bohemianism


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bo·he·mi·an

 (bō-hē′mē-ən)
n.
A person with artistic or literary interests who disregards conventional standards of behavior.

[French bohémien, from Bohême, Bohemia (from the unconventional lifestyle of the Romani people, erroneously supposed to have come from there).]

bo·he′mi·an adj.
bo·he′mi·an·ism n.

Bo·he·mi·an

 (bō-hē′mē-ən)
n.
1.
a. A native or inhabitant of Bohemia.
b. A person of Bohemian ancestry.
2. The Czech dialects of Bohemia.
3.
a. Archaic A Romani person.
b. An itinerant person; a vagabond.

[Sense 3, translation of French bohémien; see bohemian.]

Bohemianism

(bəʊˈhiːmɪəˌnɪzəm)
n
unconventional behaviour or appearance, esp of an artist

bohemianism

the practice of individualistic, unconventional, and relaxed conduct, of ten in an artistic context, expressing disregard for or opposition to ordinary conventions. — bohemian, n., adj.
See also: Behavior
ThesaurusAntonymsRelated WordsSynonymsLegend:
Noun1.bohemianism - conduct characteristic of a bohemian
behavior, conduct, doings, behaviour - manner of acting or controlling yourself
Translations

Bohemianism

[bəʊˈhiːmɪənɪzəm] Nbohemia f, vida f bohemia

bohemianism

nunkonventionelle or unbürgerliche Lebensweise
References in classic literature ?
Here, in this atmosphere of bohemianism, I could not but contrast the scene with my scene of the day before, sitting at my machine, in the stifling, shut-in air, repeating, endlessly repeating, at top speed, my series of mechanical motions.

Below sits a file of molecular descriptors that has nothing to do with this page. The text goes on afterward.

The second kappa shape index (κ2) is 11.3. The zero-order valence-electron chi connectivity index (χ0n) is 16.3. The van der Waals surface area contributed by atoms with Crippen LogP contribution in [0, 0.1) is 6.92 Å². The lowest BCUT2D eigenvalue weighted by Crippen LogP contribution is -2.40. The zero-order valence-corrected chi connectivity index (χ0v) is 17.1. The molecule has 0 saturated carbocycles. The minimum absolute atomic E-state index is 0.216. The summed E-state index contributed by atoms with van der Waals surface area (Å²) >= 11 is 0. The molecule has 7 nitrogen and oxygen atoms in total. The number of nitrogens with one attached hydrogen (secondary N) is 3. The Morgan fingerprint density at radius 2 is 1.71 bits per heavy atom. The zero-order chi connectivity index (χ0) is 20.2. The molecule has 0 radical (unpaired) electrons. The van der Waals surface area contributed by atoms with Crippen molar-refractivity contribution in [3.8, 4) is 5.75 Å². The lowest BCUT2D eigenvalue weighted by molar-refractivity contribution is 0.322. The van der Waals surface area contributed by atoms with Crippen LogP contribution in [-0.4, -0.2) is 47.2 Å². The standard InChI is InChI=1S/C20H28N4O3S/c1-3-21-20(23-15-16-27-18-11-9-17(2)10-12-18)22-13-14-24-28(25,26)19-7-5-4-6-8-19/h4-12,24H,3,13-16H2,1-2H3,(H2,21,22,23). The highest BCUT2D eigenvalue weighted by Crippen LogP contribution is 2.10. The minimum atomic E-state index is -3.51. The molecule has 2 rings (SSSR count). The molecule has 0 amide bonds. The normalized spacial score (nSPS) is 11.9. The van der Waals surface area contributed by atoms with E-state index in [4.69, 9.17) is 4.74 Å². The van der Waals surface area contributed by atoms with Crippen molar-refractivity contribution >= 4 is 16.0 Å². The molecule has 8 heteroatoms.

It was true that she had condescended to Bohemianism, that be had first met her as a journalist, working for her living in a plain serge suit and a straw hat.
He appeared to have the same independence of thought, the same bohemianism, but he had an infinitely more vivacious temperament; his mind was coarser, and he had not that interest in the abstract which made Cronshaw's conversation so captivating.
In return, it looked askance at the crowd with its rampant bohemianism.
And Miss Lavish, though unwilling to ally him, felt bound to support the cause of Bohemianism.
The rough-and-tumble work in Afghanistan, coming on the top of a natural Bohemianism of disposition, has made me rather more lax than befits a medical man.
Fourth, since the sixties, "the culture of non-conformism, self-expression, transgression, and irreverence for its own sake" has been associated with a sort of affectless left-wing bohemianism, but in fact it's a morally and politically neutral ethos.
Brick House was their 'shared territory' for two and a half years: 'a period of comradely competitiveness and unselfconscious bohemianism that had yielded a rich artistic haul.
A scruffy bohemianism obtained among University of Chicago students in those days.
If you were searching for a dissident lifestyle, there was one - Bohemianism, with its artistic rejection of commercial life.
Set to offer a balanced view of a milieu that was chauvinistic even by the standards of mid-century bohemianism, the show will notably include a host of Beat women, including Joanne Kyger and Diane di Prima, along with the alpha males.
A left-leaning libertarian, disenchanted with the war--he was a conscientious objector--Rexroth established a number of the institutions that made Bay Area Bohemianism cohere.